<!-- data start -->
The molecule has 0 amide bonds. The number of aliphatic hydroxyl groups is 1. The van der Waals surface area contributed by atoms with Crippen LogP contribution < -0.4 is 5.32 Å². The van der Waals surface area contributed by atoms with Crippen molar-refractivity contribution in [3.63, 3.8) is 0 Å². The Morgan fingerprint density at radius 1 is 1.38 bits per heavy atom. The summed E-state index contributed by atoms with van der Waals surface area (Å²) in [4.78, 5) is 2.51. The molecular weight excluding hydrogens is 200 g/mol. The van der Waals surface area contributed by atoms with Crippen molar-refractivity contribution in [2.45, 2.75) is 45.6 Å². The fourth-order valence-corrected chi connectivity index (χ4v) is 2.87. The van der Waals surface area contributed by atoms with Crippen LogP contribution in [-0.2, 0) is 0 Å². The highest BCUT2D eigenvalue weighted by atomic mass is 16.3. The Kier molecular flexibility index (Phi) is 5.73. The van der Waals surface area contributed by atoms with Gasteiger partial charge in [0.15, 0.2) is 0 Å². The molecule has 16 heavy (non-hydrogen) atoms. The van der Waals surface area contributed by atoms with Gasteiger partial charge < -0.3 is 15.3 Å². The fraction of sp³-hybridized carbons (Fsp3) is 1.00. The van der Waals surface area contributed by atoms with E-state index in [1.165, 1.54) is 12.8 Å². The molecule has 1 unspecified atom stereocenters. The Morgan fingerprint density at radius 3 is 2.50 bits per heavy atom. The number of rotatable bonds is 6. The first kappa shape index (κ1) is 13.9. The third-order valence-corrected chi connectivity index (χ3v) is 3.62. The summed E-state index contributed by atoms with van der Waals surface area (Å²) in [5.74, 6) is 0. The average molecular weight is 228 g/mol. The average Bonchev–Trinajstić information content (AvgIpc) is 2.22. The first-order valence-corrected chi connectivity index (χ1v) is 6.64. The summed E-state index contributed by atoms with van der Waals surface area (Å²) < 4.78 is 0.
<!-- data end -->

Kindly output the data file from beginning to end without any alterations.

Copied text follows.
The molecule has 0 amide bonds. The number of aliphatic hydroxyl groups is 1. The van der Waals surface area contributed by atoms with Crippen LogP contribution < -0.4 is 5.32 Å². The van der Waals surface area contributed by atoms with Crippen molar-refractivity contribution in [3.63, 3.8) is 0 Å². The Morgan fingerprint density at radius 1 is 1.38 bits per heavy atom. The summed E-state index contributed by atoms with van der Waals surface area (Å²) in [4.78, 5) is 2.51. The molecular weight excluding hydrogens is 200 g/mol. The van der Waals surface area contributed by atoms with Crippen molar-refractivity contribution in [2.45, 2.75) is 45.6 Å². The fourth-order valence-corrected chi connectivity index (χ4v) is 2.87. The van der Waals surface area contributed by atoms with Crippen LogP contribution in [-0.2, 0) is 0 Å². The highest BCUT2D eigenvalue weighted by atomic mass is 16.3. The Kier molecular flexibility index (Phi) is 5.73. The van der Waals surface area contributed by atoms with Gasteiger partial charge in [0.15, 0.2) is 0 Å². The molecule has 16 heavy (non-hydrogen) atoms. The van der Waals surface area contributed by atoms with Gasteiger partial charge < -0.3 is 15.3 Å². The fraction of sp³-hybridized carbons (Fsp3) is 1.00. The van der Waals surface area contributed by atoms with E-state index in [1.165, 1.54) is 12.8 Å². The molecule has 1 unspecified atom stereocenters. The Morgan fingerprint density at radius 3 is 2.50 bits per heavy atom. The number of rotatable bonds is 6. The first kappa shape index (κ1) is 13.9. The third-order valence-corrected chi connectivity index (χ3v) is 3.62. The summed E-state index contributed by atoms with van der Waals surface area (Å²) in [5.74, 6) is 0. The average molecular weight is 228 g/mol. The average Bonchev–Trinajstić information content (AvgIpc) is 2.22. The first-order valence-corrected chi connectivity index (χ1v) is 6.64. The summed E-state index contributed by atoms with van der Waals surface area (Å²) < 4.78 is 0.